This study aimed to determine whether switching from balanced salt solution (BSS) to vancomycin 20 g/mL BSS for incision hydration and eye pressurization reduces the rate of postcataract endophthalmitis.
This was a patient safety/quality improvement project, including all patients undergoing cataract surgery at the Kaiser Permanente Colorado Ophthalmology Department from January 2002 to December 2014. Throughout the study, patients received vancomycin 20 μg/mL in the irrigating solution. During the baseline period from 2002 to 2005, surgeons pressurized eyes and hydrated incisions with plain BSS. During the intervention period from 2006 through 2014, surgeons switched from BSS to the vancomycin/BSS irrigating solution for eye pressurization and incision hydration.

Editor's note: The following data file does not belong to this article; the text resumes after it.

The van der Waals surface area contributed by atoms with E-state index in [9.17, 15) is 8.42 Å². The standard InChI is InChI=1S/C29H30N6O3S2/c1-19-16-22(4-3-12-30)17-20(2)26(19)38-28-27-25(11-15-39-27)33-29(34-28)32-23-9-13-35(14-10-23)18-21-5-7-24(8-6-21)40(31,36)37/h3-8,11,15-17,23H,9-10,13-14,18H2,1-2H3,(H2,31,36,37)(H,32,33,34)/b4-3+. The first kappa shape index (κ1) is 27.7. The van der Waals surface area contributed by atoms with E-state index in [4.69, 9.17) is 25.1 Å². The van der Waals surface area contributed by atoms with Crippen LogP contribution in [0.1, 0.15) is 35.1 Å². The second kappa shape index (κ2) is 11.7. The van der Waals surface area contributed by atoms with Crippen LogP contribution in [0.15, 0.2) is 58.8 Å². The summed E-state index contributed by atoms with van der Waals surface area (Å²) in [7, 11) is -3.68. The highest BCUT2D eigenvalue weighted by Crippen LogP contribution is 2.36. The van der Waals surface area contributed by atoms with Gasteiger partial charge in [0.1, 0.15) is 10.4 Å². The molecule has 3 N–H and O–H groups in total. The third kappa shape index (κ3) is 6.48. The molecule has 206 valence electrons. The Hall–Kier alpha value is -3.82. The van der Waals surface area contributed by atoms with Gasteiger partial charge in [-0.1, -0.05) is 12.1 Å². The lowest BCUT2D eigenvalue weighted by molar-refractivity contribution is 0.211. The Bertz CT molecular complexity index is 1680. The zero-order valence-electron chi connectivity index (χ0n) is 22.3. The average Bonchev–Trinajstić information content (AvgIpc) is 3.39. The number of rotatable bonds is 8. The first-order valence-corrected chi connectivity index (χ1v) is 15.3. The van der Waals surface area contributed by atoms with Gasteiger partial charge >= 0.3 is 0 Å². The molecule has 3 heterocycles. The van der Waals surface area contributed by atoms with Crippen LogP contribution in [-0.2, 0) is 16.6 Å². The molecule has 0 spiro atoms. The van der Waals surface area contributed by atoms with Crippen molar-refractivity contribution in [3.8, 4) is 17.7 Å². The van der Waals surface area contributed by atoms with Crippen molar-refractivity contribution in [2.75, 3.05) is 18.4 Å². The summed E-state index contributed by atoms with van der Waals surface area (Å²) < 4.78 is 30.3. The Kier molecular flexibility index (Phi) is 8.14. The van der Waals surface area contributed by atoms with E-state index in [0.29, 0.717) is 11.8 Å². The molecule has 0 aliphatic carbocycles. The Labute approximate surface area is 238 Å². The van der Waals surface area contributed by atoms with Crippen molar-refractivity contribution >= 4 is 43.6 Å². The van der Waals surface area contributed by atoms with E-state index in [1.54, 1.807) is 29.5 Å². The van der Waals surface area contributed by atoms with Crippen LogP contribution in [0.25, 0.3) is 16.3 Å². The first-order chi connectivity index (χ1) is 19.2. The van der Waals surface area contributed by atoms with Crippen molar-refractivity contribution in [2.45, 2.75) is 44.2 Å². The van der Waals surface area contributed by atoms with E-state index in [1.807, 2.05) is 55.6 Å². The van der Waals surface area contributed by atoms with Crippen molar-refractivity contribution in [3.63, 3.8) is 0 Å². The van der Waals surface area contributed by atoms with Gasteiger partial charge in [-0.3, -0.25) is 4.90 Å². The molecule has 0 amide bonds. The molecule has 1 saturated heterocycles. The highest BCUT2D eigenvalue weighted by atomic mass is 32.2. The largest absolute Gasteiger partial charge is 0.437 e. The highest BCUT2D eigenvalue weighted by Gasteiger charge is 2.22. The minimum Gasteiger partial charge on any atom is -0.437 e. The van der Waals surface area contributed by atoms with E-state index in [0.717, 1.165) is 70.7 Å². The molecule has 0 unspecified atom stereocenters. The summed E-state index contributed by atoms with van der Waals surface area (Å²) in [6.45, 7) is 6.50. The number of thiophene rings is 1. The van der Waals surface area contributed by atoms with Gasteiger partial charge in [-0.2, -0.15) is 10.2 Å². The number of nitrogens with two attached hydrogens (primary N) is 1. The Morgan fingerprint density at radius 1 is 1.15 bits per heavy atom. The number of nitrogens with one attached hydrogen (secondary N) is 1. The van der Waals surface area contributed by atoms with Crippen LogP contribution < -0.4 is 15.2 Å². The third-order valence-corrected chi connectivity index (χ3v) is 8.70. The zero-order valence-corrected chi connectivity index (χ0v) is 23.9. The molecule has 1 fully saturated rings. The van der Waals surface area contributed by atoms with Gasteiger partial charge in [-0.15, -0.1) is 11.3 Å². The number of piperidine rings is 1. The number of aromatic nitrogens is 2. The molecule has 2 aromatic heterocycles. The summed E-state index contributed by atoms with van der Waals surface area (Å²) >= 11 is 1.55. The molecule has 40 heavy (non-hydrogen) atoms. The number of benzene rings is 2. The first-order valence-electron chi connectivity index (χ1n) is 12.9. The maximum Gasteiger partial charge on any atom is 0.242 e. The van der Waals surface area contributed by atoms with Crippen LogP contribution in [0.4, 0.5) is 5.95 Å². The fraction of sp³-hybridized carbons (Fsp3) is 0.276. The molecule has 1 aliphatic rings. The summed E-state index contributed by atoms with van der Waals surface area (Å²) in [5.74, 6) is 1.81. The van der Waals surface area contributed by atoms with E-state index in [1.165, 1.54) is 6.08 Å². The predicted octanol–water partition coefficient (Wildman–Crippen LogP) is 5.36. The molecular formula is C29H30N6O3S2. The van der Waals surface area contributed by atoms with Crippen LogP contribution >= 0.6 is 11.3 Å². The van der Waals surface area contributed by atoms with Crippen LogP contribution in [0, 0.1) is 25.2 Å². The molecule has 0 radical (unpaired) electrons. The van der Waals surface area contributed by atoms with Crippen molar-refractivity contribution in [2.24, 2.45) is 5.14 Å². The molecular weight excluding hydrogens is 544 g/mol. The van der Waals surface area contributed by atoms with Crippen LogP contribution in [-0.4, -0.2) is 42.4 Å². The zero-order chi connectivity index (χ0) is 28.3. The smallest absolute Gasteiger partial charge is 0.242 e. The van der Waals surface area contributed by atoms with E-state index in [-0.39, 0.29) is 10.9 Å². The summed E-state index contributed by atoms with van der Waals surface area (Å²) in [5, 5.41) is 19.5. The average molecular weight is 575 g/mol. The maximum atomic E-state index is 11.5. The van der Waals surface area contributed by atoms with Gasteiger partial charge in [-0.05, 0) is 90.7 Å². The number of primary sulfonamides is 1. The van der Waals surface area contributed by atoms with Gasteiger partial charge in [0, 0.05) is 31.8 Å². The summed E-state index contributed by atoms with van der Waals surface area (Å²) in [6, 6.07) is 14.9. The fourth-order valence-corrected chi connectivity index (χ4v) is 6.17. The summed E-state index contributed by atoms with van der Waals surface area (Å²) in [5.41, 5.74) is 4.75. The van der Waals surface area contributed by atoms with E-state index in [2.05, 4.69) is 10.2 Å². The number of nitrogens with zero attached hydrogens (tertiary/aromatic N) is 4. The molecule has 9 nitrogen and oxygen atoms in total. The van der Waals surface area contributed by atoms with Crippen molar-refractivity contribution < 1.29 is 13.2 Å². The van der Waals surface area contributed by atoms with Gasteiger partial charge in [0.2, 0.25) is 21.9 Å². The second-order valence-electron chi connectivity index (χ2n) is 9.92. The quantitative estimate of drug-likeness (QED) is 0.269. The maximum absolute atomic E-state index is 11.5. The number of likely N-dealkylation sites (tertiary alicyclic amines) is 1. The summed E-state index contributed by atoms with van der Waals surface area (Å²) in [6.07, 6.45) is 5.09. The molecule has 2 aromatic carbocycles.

A total of 57,263 cataract operations were performed by 24 surgeons at seven surgical centers: 12,400 in the baseline period and 44,863 in the intervention period. The rate of post-cataract endophthalmitis declined significantly from 5/12,400 (rate: 0.4/1,000) in the baseline period to 1/44,863 (rate: 0.022/1,000) during the intervention period (odds ratio [OR]: 18.1, 95% confidence interval [CI]: 2.11-154.9; χ (2)=13.5, P=0.00024). Accounting for an estimated 2.05-fold risk reduction due to confounding variables, the risk reduction attributed to the intervention remained significant: (adjusted OR: 8.78, 95% CI: 1.73-44.5; χ (2)=10.06, P=0.0015). Since 2009, we have not experienced any cases of postcataract endophthalmitis after 32,753 operations.
We experienced a significant reduction in postcataract endophthalmitis when we switched from BSS to the vancomycin/BSS irrigating solution for incision hydration and eye pressurization. The pharmacokinetics profile indicates that this switch was important for effective prophylaxis.